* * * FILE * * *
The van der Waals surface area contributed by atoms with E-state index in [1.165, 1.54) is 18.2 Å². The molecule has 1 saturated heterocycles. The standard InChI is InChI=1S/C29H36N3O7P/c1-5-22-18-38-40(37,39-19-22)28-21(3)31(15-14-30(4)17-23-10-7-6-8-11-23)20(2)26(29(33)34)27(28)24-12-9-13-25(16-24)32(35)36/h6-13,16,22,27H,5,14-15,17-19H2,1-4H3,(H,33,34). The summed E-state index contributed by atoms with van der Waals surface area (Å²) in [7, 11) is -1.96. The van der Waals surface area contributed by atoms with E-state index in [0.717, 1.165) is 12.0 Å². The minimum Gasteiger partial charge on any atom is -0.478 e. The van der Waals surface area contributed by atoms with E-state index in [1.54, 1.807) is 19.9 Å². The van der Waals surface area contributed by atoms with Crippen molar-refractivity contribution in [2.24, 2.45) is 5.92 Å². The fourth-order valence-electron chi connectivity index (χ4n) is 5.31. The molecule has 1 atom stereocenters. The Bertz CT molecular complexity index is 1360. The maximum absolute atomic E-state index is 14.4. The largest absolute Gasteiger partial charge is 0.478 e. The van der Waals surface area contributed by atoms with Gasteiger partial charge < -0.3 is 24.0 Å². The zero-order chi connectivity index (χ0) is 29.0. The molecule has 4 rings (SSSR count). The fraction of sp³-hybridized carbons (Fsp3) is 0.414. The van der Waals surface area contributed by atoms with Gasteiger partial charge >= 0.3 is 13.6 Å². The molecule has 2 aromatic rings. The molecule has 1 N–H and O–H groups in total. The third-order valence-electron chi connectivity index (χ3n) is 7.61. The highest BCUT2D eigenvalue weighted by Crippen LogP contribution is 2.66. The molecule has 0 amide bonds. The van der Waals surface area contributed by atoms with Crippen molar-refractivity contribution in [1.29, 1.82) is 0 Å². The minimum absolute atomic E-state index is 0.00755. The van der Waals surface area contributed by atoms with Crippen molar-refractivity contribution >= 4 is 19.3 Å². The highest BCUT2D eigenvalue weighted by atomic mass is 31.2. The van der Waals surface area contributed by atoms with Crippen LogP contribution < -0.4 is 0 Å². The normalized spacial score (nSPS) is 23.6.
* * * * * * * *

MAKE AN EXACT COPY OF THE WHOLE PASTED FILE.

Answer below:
The van der Waals surface area contributed by atoms with E-state index in [1.165, 1.54) is 18.2 Å². The molecule has 1 saturated heterocycles. The standard InChI is InChI=1S/C29H36N3O7P/c1-5-22-18-38-40(37,39-19-22)28-21(3)31(15-14-30(4)17-23-10-7-6-8-11-23)20(2)26(29(33)34)27(28)24-12-9-13-25(16-24)32(35)36/h6-13,16,22,27H,5,14-15,17-19H2,1-4H3,(H,33,34). The summed E-state index contributed by atoms with van der Waals surface area (Å²) in [7, 11) is -1.96. The van der Waals surface area contributed by atoms with E-state index in [0.717, 1.165) is 12.0 Å². The minimum Gasteiger partial charge on any atom is -0.478 e. The van der Waals surface area contributed by atoms with E-state index in [1.54, 1.807) is 19.9 Å². The van der Waals surface area contributed by atoms with Crippen molar-refractivity contribution in [2.24, 2.45) is 5.92 Å². The fourth-order valence-electron chi connectivity index (χ4n) is 5.31. The molecule has 1 atom stereocenters. The Bertz CT molecular complexity index is 1360. The maximum absolute atomic E-state index is 14.4. The largest absolute Gasteiger partial charge is 0.478 e. The van der Waals surface area contributed by atoms with Gasteiger partial charge < -0.3 is 24.0 Å². The zero-order chi connectivity index (χ0) is 29.0. The molecule has 4 rings (SSSR count). The fraction of sp³-hybridized carbons (Fsp3) is 0.414. The van der Waals surface area contributed by atoms with Gasteiger partial charge >= 0.3 is 13.6 Å². The molecule has 2 aromatic rings. The molecule has 1 N–H and O–H groups in total. The third-order valence-electron chi connectivity index (χ3n) is 7.61. The highest BCUT2D eigenvalue weighted by Crippen LogP contribution is 2.66. The molecule has 0 amide bonds. The van der Waals surface area contributed by atoms with Crippen molar-refractivity contribution in [1.29, 1.82) is 0 Å². The minimum absolute atomic E-state index is 0.00755. The van der Waals surface area contributed by atoms with Crippen molar-refractivity contribution >= 4 is 19.3 Å². The highest BCUT2D eigenvalue weighted by atomic mass is 31.2. The van der Waals surface area contributed by atoms with Crippen LogP contribution < -0.4 is 0 Å². The normalized spacial score (nSPS) is 23.6.